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The call to GetData1 works well and prints:

hello 67 8.3

the call to GetData2 fails:

TypeError: __call__() got an unexpected keyword argument 'arg1'

My code is

class Memoized(object):
    def __init__(self, func):
        self.func = func
        self.cache = {}

    def __call__(self, *args):
        print args
        with Locker:
            try:
                return self.cache[args]
            except KeyError:
                self.cache[args] = value = self.func(*args)
                return value


def GetData1(arg1, arg2, arg3) :
    print arg1, arg2, arg3

@Memoized
def GetData2(arg1, arg2, arg3) :
    print arg1, arg2, arg3



r = { 'arg1' : 'hello', 'arg2': 67, 'arg3' : 8.3 }
GetData1(**r)
GetData2(**r)
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1  
Whenever you say 'does not work', tell us what doesn't work. Specify what happens, what you expected to happen instead. Don't expect us to guess. –  Martijn Pieters Mar 5 '13 at 10:05
    
I wrote : TypeError: __call__() got an unexpected keyword argument 'arg1' I would expect it to get memoized , meaning to be stored at the cache. –  omer bach Mar 5 '13 at 10:11

2 Answers 2

up vote 2 down vote accepted

Your @Memoized class replaces (wraps) the GetData2() function and shadows it with itself, being a callable which takes *args, but no **kwargs.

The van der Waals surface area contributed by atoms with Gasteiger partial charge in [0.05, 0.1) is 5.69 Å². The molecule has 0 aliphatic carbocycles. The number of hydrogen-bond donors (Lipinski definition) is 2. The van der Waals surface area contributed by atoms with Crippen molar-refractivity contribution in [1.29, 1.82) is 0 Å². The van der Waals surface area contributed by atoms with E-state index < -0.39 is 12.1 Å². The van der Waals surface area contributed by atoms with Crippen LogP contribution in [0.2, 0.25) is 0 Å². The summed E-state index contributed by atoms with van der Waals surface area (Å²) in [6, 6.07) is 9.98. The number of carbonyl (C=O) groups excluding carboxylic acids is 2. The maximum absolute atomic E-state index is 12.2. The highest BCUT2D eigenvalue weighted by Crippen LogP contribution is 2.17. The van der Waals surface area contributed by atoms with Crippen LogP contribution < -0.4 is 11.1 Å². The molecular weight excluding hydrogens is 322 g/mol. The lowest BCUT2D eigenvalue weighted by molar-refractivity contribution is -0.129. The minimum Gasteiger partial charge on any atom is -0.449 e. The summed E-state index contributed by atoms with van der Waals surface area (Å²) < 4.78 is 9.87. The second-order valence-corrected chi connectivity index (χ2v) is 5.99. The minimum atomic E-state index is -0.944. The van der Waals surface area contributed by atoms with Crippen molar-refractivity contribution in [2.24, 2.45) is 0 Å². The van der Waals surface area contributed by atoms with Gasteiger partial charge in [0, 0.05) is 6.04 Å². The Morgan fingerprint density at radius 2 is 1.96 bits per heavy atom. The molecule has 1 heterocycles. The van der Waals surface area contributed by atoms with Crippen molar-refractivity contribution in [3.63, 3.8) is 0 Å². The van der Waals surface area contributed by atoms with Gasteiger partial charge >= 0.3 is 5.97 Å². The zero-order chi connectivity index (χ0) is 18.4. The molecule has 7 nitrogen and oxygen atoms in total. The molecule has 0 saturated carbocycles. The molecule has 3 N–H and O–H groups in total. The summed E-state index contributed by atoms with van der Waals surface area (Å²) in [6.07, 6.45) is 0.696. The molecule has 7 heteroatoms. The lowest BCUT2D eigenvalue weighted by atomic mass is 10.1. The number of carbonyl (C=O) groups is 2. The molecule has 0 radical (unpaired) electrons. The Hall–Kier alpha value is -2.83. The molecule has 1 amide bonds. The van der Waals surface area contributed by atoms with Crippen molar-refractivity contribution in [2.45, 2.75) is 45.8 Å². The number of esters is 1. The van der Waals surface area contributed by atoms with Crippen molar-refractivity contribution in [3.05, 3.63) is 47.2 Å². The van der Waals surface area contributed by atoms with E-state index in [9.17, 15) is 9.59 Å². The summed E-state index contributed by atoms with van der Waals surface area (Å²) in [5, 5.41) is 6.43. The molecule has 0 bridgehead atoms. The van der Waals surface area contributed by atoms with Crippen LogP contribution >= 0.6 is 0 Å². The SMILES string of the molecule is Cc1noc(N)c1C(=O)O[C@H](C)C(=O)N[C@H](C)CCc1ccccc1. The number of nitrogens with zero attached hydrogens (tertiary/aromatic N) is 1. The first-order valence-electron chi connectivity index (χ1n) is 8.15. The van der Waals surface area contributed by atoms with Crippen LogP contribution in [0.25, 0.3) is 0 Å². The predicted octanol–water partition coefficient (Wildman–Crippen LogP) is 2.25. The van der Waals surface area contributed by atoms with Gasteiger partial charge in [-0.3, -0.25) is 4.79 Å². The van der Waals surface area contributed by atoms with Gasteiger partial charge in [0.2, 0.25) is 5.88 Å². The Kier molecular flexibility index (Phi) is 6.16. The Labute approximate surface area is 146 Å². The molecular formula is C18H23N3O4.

A possible solution could be

def __call__(self, *args, **kwargs):
    print args
    with Locker:
        kwitems = tuple(sorted(kwargs.items()))
        try:
            return self.cache[args, kwitems]
        except KeyError:
            self.cache[args, kwitems] = value = self.func(*args)
            return value

But then it makes a difference for the cache if you call it with

GetData2(1, 2, 3)

or with

GetData2(arg1=1, arg2=2, arg3=3)

or any other combination.

The call path is:

    wrapped GetData2()
--> Memoized.__call__()
--> self.func()
--> original GetData2()
share|improve this answer
    
Thanks. Good answer. –  omer bach Mar 5 '13 at 10:19
    
I am curious about self.cache[args, kwargs]. kwargs is a dict and unhashable. Therefore, (args, kwargs) cannot be used as a key. This __call__ will probably yield `TypeError as well. –  nymk Mar 5 '13 at 10:29
    
@nymk Mmpph... forgot about that. Then my solution probably won't work... –  glglgl Mar 5 '13 at 11:10
    
@nymk changed in a way which is likely to work... –  glglgl Mar 5 '13 at 11:12

At the very least there's a problem in how you pass parameters to __call__(). Try changing the *args in your __call()__-function to **args. This means that instead of passing an arbitary tuple of arguments you'll pass keyword arguments as a dictionary.

class Memoized(object):
    def __init__(self, func):
        self.func = func
        self.cache = {}

    def __call__(self, **args):
        print args
        ....

This will then result in something like this:

In [16]: GetData2(**r)
{'arg1': 'hello', 'arg2': 67, 'arg3': 8.3}

However this might change the way you expect your caching routine to work.

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